Elephant and lion trophies can be imported from Africa again, in a quick reversal of President Obama’s policy that prohibited the importation of endangered animals.
The U.S. Fish and Wildlife Service announced Wednesday that it will allow trophy hunters to bring back legally hunted wildlife, removing restrictions on permits that were put in place to discourage the hunting and poaching of animals that are on the threatened species list.
The International Wildlife Conservation Council, a newly created arm of the Department of the Interior, wants to bring a focus to the “economic benefits that result from U.S. citizens traveling to foreign nations to engage in hunting.” Plus, it believes “human populations” could benefit from having Americans visit and hunt.
The council has determined that hunting in Zimbabwe and Zambia will help with conservation efforts, though it does not include research that supports that view.
“By lifting the import ban on elephant trophies in Zimbabwe and Zambia, the Trump Administration underscored, once again, the importance of sound scientific wildlife management and regulated hunting to the survival and enhancement of game species in this country and worldwide” said Chris Cox, executive director of the National Rifle Association’s Institute for Legislative Action in a statement on the NRA-ILA website.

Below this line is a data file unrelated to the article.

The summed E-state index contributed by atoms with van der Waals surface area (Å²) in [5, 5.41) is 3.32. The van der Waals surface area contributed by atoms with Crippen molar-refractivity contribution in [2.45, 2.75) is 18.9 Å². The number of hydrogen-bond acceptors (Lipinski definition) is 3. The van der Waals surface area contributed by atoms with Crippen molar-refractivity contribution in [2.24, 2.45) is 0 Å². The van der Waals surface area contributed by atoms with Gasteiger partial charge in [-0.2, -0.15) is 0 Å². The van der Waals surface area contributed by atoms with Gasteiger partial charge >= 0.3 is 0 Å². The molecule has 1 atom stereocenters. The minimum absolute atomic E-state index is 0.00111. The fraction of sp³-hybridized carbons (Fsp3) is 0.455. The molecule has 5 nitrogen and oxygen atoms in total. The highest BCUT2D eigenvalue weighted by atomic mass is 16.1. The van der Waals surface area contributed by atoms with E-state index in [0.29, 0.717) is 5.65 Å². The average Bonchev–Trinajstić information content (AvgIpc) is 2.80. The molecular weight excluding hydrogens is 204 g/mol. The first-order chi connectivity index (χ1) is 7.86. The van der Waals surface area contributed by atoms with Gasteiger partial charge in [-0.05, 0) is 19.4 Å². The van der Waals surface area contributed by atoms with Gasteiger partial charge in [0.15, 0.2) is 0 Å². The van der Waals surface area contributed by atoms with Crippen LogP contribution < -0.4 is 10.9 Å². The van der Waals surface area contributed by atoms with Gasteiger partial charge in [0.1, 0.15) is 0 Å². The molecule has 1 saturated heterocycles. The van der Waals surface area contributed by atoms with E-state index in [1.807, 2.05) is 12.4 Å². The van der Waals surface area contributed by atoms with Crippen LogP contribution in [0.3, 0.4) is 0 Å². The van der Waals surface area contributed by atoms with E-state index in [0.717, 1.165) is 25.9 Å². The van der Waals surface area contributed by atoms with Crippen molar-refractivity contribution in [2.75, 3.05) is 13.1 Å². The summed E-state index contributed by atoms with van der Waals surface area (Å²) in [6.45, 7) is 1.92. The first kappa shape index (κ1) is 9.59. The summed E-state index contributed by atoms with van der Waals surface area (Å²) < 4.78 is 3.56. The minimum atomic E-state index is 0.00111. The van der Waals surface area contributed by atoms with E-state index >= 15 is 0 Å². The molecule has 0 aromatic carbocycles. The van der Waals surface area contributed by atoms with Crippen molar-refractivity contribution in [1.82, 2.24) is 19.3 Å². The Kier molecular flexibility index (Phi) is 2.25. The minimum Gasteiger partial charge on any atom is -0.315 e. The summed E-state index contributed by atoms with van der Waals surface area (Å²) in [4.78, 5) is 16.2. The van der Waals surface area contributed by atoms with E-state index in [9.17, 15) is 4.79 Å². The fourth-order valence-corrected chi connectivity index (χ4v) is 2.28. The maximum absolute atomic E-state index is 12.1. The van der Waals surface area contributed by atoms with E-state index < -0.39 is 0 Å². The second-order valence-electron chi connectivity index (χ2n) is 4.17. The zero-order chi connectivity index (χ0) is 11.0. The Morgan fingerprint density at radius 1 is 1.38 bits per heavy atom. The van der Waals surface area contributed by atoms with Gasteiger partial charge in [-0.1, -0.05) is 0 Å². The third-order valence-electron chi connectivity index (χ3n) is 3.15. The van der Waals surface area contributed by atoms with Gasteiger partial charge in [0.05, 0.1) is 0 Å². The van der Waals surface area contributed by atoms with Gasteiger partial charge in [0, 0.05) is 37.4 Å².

“This is a significant step forward in having hunting receive the recognition it deserves as a tool of sound wildlife management, which had been all but buried in the previous administration.”
In 2015, the Fish and Wildlife Service suspended the import of sport-hunted elephant trophies, citing a lack of evidence that the practice helped conservation efforts.
The expanded import policy will likely be welcome news to Eric Trump and Donald Trump Jr., who have posted photos of themselves after a trophy hunting expedition.